Five reasons you will move out of the dorms … and one big reason you might not

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Like it or not, the spring 2013 semester — and maybe your first year at Cal — is already halfway over. Your time in a dorm, suite or campus apartment is dwindling away. Now it’s time to find a “real” apartment or house. Here are some of the luxuries you should keep in mind when the frustrations of apartment-hunting get you down:

1. Sharing the bathroom with three other people instead of an entire floor. You may have to clean the sink and toilet yourself, but the days of awkward smiles with a mouth full of toothpaste and trying very hard to be quiet while you take care of business will be gone for good. Look forward to taking your toiletries out of the cubby at Stern and putting them around your own sink!

2. Having an actual kitchen. You will no longer be limited to the five or six snacks that can fit in your mini fridge, or to microwavable pizza on the nights Crossroads sounds unbearable. You real chefs may be so bold as to want to cook more than Easy Mac and Top Ramen, but even if you’re not at least you’ll have a stove to boil water on instead of the microwave. You’ll also have more room in your fridge to store all those Asian Ghetto leftovers.

3. Cheaper rent and more time. If you’re in a suite or campus apartment, you’re already used to having more space and a kitchen, but you would love a lower rate and more wiggle room to stay at the place that your money goes toward. (Seriously, what’s up with forcing us out of the residence halls 12 hours after our last final is done on a Friday night?) You’ve heard glamorous tales of cheap apartments that you can stay in over break if you want but even if you are heading home, your apartment runs on your personal schedule.

4. Inviting friends over. Unless you take over a lounge in your building, having a party or kickback is never all that feasible in the dorms. In an apartment, you’ll have real space to have people over instead of cramming into one side of your double room and awkwardly deciding whether or not to make use of your roommate’s desk chair. No quiet hours either! People may have to trek further down College Avenue to get to your place, but it’ll be totally worth it. And if you lived in Clark Kerr, chances are you’ll be closer to everyone else anyway.

5. No security monitors. You’ll be free to waltz in and out of your building any time of the day without having to whip out your school ID. No more juggling a take-out box and card after 6 p.m., and no more silent judgment about the questionable state you come back in way into the night. Plus when you have your awesome new parties, your friends won’t have to file in and crowd the Wada entrance as they wait to be swiped in.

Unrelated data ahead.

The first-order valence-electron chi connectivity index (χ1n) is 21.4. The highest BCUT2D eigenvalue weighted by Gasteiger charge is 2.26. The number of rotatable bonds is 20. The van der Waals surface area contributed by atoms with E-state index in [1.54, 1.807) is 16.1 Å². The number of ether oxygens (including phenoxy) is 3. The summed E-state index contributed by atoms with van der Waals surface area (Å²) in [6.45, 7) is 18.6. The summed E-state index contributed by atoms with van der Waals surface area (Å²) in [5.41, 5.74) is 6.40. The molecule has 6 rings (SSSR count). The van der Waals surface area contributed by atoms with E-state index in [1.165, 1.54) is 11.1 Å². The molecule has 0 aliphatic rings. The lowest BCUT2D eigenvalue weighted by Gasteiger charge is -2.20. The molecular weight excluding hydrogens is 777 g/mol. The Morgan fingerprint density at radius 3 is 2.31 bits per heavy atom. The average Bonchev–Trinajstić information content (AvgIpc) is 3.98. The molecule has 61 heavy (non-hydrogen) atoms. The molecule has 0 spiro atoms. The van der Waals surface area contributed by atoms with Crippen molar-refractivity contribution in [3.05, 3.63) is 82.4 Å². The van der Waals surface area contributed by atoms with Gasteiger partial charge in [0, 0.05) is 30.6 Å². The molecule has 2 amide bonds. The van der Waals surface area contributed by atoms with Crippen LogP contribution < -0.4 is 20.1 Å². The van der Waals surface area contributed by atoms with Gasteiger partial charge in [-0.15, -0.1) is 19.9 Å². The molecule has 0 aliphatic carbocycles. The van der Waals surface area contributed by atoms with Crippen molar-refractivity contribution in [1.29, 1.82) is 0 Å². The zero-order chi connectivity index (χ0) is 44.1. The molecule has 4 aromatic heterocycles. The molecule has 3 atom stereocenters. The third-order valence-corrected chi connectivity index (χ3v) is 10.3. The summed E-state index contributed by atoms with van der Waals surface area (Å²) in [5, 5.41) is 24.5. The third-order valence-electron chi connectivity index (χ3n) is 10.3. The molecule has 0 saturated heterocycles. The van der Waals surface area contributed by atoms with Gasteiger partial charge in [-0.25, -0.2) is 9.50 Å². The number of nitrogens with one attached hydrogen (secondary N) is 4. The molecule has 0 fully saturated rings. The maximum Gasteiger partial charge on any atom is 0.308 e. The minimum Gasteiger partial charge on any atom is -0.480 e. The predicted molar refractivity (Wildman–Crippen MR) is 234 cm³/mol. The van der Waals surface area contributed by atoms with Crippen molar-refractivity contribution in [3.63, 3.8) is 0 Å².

As you can see, moving out opens up a plethora of advantages. But there is one distinct disadvantage and that is the uncertainty of moving out of the residence halls. As much as you have daydreamed about next year, you’re not ready to seriously think about it. It’s barely the middle of the semester! How do you even begin to find an apartment in Berkeley? How will you actually set up rent and pay your electric bill? You’ve heard of PadMapper, but unless you have had the time to sift through all the postings, you have no clue what you’re getting into.

What’s your backup plan if you don’t find anything else? Well, it’s campus housing. You have until Sunday to accept or decline your housing offer but that’s way too soon! That’s a sly move, ResHall, making continuing students decide their fate for next year when they have almost no time to look at alternative living arrangements and are in the middle of midterm season.

The Clog suggests taking the leap of faith and moving into the real world — college-style. The dorms are a great place to celebrate coming to college, but how will it feel when all the freshman next year are so excited to head out to the frats on a Friday night for the first time? Pretty awkward. So do you know of any good housing options for those looking for housing? Post them below!

Contact Erum Khan and Jessica Rogness at [email protected] and [email protected]